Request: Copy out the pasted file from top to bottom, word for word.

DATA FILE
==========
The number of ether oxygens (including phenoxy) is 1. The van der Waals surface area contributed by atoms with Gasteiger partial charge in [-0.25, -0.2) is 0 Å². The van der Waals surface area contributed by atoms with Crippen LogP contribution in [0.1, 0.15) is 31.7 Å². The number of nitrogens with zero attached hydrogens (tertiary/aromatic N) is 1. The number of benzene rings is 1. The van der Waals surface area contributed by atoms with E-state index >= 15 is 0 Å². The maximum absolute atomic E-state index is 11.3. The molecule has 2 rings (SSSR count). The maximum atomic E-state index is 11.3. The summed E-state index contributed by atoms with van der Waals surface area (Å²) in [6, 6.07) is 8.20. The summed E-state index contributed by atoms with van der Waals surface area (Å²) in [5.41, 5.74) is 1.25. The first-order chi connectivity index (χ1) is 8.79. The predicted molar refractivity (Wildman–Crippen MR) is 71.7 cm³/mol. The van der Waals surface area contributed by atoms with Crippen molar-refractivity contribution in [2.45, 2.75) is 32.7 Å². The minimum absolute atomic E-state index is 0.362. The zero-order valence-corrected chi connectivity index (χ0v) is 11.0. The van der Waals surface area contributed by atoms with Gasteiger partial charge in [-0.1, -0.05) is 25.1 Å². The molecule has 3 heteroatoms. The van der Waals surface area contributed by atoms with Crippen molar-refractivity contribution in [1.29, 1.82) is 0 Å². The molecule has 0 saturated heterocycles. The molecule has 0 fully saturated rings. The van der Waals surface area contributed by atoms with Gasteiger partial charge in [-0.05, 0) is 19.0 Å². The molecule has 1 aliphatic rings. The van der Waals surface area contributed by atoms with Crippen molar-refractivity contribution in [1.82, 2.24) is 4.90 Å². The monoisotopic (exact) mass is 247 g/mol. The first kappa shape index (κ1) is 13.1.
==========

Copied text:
The number of ether oxygens (including phenoxy) is 1. The van der Waals surface area contributed by atoms with Gasteiger partial charge in [-0.25, -0.2) is 0 Å². The van der Waals surface area contributed by atoms with Crippen LogP contribution in [0.1, 0.15) is 31.7 Å². The number of nitrogens with zero attached hydrogens (tertiary/aromatic N) is 1. The number of benzene rings is 1. The van der Waals surface area contributed by atoms with E-state index >= 15 is 0 Å². The maximum absolute atomic E-state index is 11.3. The molecule has 2 rings (SSSR count). The maximum atomic E-state index is 11.3. The summed E-state index contributed by atoms with van der Waals surface area (Å²) in [6, 6.07) is 8.20. The summed E-state index contributed by atoms with van der Waals surface area (Å²) in [5.41, 5.74) is 1.25. The first-order chi connectivity index (χ1) is 8.79. The predicted molar refractivity (Wildman–Crippen MR) is 71.7 cm³/mol. The van der Waals surface area contributed by atoms with Crippen molar-refractivity contribution in [2.45, 2.75) is 32.7 Å². The minimum absolute atomic E-state index is 0.362. The zero-order valence-corrected chi connectivity index (χ0v) is 11.0. The van der Waals surface area contributed by atoms with Gasteiger partial charge in [-0.1, -0.05) is 25.1 Å². The molecule has 3 heteroatoms. The van der Waals surface area contributed by atoms with Crippen molar-refractivity contribution in [1.29, 1.82) is 0 Å². The molecule has 0 saturated heterocycles. The molecule has 0 fully saturated rings. The van der Waals surface area contributed by atoms with Gasteiger partial charge in [-0.05, 0) is 19.0 Å². The molecule has 1 aliphatic rings. The van der Waals surface area contributed by atoms with Crippen molar-refractivity contribution in [1.82, 2.24) is 4.90 Å². The monoisotopic (exact) mass is 247 g/mol. The first kappa shape index (κ1) is 13.1.